Reaching younger veterans

Reaching younger veterans
Department of Defense official David Dubois, a Legionnaire, talks about the power of social networking while addressing the National Economic Commission. Photo by Craig Roberts

During his year-long tenure, National Commander Clarence E. Hill has repeatedly emphasized his view that social networking is essential to today's work of The American Legion - especially when reaching out to young veterans.

That theme was echoed loudly by David Dubois, director of the Department of Defense Transition Assistance Program (TAP) Operations, as he spoke at The American Legion National Convention this week. In his address to members of the Economic Commission, Dubois outlined his program's extensive and ever-expanding catalog of services to military personnel preparing for re-entry into civilian life, then defined the role of Legion posts in aiding today's returning servicemembers.

"The veterans service organizations, particularly at the post level, are the hub of activity within the community. They know the employers, they know the people at the chamber of commerce, they know the community, they know academia," said Dubois, a Legion College graduate. " They could really play a powerful role in being the connection conduit within the community to transitioning servicemembers or those who are returning from deployment (to) the service providers and the leaders within the community.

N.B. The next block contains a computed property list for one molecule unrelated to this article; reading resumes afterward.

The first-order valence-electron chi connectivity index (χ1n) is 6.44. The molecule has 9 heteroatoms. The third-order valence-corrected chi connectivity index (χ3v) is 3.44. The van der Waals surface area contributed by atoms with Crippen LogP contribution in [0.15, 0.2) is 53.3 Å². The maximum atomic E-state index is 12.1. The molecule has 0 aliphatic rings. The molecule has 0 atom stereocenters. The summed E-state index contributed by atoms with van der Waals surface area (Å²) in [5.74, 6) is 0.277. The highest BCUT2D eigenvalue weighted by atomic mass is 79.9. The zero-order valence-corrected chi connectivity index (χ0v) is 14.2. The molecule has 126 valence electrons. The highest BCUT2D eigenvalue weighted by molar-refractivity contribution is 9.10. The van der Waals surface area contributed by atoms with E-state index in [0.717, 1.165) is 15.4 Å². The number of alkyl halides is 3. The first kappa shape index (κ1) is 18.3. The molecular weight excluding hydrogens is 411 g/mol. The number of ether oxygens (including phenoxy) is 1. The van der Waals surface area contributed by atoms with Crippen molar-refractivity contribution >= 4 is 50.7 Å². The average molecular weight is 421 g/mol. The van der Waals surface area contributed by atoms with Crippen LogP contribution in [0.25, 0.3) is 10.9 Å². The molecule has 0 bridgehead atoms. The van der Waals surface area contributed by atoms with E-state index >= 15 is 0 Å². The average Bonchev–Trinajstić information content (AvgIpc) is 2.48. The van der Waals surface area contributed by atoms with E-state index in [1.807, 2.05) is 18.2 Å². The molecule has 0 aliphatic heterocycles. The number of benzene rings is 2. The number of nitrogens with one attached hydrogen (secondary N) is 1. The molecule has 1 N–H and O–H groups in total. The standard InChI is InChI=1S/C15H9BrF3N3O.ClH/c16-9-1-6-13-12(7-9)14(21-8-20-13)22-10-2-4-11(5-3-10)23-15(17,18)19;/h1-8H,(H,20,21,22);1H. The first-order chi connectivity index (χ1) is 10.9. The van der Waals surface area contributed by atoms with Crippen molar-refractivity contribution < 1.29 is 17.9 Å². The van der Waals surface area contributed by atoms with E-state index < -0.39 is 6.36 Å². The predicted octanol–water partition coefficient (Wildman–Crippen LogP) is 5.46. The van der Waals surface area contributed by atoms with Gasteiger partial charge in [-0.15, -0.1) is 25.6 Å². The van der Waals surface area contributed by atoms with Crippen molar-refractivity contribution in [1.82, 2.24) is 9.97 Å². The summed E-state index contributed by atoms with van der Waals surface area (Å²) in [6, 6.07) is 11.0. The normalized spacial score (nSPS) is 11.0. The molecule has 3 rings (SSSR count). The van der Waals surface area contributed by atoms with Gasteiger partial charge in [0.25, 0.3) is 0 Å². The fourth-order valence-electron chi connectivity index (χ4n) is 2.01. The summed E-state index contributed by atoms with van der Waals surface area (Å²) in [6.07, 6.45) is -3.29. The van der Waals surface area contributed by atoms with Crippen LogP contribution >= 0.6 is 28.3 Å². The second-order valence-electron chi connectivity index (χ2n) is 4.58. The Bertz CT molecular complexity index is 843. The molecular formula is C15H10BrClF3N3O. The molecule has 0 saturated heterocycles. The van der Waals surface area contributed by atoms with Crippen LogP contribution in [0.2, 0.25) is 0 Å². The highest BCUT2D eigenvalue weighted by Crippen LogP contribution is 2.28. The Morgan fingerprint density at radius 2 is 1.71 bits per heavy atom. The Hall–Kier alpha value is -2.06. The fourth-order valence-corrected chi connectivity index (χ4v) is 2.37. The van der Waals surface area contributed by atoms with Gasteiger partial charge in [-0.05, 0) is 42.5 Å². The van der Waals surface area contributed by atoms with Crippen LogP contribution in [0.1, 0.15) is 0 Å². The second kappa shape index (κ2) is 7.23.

"The hardest part sometimes is creating a network and getting to work within this network to learn who's out there to mentor you, what opportunities are available, (and) how to translate the skills and knowledge (obtained) from military service to meet the needs of the local community."

To communicate effectively with the "millennium generation" - of which most of today's servicemembers are a part - one must utilize Twitter, LinkedIn, Facebook and other internet-based interactive media. "Social networking has become the new (communications) tool in this generation of transitioning servicemembers," Dubois said. "When you think about it, today's young war fighter has never known life without a cell phone. Everything is through text, everything is instantaneous, (and) that is the generation serving the country today. So, it would make sense that as we communicate our messages and our services and the assistances available, we need we need to be in the marketplace where they shop: the social network."

Dubois, based in Washington, D.C., is a 20-year Navy veteran.

 

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